As far back as I can remember, I’ve been bombarded with a fairly common bit of moralistic advise: think about those starving kids in Africa. The point being, essentially, that I have no right to be unhappy or frustrated with my life, because there are people out there who have it an awful lot worse. I’ve grown up in a wealthy middle class family with happily married parents and a healthy (if somewhat scrawny) body. Not once in my life have I had to worry about money, and at no point have I been forced to go hungry. I’ve never wanted for anything. The worst thing that’s ever happened to me was a sort of semi testicular torsion. So really, I should be grateful. And I am, believe me. But I’m not free of discontent, and I’m starting to form the opinion that that’s actually quite alright.
I think I’m justified in saying that most people here in the western world are told at some point in their lives that they have no right to complain. Their lives may be compared to those of people living in the developing world, as in the example above, or to those of their parents. The underlying message remains the same; you don’t have a right to be unhappy, because there are people out there who have it worse than you. Of course, we all go on complaining anyway, but for some of us a speck of guilt appears in our minds. But is this really true? Should we really be thinking like this? The other day I got to pondering it, and I realized that it doesn’t actually add up. First of all, what is the fundamental difference between us and these faceless examples of “people who are worse off”? I’d say it’s money. It’s more than that, of course; it’s a lack of warm clothes and food and water and healthcare. But it’s all very much of a material nature. We’re being told that we’re not allowed to be unhappy because we happen to own certain material things. And yet, as we all know by now, material things are not actually directly linked to happiness. Wealthy, healthy businessmen kill themselves just as surely as sickly paupers do. Naturally, good health and proper nutrition contribute to a person’s overall well-being, but there’s more to it than that.
Now, please don’t misinterpret me. I definitely think it is possible for a person to complain about things they have no real reason to complain about. Throwing a fit because your parents have decided you’re not allowed to get a new Xbox is a bit silly (though it’s very much possible that there’s an underlying reason for why the console in question is considered to be so important). I most certainly don’t think that the problems faced by people living in developing countries are trivial. What I’m disagreeing with is the notion that human rights, healthcare and wealth are the solution to all of mankind’s problems and that once people have these things they should be expected to renounce all discontent. We are complex animals with incredibly advanced minds, and we’re surprisingly fragile at times, both mentally and physically. The key to happiness is not development – it’s just a step in the right direction (and even then only if done in the correct manner). We can’t tell people that they have no reason to be unhappy, unless their unhappiness is based on a faulty belief of some sort.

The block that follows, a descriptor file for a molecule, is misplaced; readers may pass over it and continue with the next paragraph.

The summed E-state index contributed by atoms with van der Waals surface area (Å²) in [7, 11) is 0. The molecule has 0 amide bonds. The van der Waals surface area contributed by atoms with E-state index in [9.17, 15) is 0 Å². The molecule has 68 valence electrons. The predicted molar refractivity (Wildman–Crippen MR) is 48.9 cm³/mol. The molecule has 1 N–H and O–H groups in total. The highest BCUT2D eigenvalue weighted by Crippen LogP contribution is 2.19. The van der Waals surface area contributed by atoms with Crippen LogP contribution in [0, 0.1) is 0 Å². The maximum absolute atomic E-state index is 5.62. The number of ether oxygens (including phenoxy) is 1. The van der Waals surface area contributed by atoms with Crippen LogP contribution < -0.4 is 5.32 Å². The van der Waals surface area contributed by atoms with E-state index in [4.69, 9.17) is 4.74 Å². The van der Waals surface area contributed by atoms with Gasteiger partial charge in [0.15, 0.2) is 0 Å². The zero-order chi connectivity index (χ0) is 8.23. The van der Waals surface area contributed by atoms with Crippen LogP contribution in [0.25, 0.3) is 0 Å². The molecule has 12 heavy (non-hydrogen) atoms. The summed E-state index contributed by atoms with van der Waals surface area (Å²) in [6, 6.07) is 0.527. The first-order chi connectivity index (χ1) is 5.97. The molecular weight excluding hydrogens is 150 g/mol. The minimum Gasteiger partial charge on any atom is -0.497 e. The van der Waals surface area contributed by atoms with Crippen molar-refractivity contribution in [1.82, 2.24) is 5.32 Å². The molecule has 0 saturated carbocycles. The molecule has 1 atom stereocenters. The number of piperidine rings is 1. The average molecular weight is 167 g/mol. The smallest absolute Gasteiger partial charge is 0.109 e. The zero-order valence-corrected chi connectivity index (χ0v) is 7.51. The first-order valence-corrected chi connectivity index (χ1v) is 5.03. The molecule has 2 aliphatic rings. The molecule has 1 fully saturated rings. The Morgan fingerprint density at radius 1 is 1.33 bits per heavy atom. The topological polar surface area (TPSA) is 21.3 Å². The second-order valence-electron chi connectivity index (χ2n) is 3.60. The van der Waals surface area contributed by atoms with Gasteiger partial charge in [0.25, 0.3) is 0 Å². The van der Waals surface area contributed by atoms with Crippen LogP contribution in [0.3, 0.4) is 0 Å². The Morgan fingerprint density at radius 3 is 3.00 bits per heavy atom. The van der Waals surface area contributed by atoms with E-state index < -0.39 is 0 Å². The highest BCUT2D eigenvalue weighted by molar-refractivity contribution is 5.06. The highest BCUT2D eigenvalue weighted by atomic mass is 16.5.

The basic fact of the matter is that people are sometimes genuinely unhappy, despite favorable circumstances. There’s no denying this. Well to do people feel depressed, lonely and at times angry. Likewise, orphans living in Indian slums are sometimes quite happy. And if a person truly is unhappy, then clearly that is in itself an indication that said individual has a reason to be unhappy. We are after all talking about emotions here, and emotions are subjective by definition. Again, I’m not saying we shouldn’t be “thinking about the kids in Africa” and I’m definitely not of the opinion that we shouldn’t be trying to improve the quality of life of people living in LEDCs. However, we should always remember that everyone has a right to be discontent and that if a person is unhappy, logic dictates that there’s a genuine underlying cause for this. We need to spend more of our time and energy supporting and encouraging one another, even those amongst us who appear to be acting a little selfishly. Of course, that goes for the people in LEDCs, too.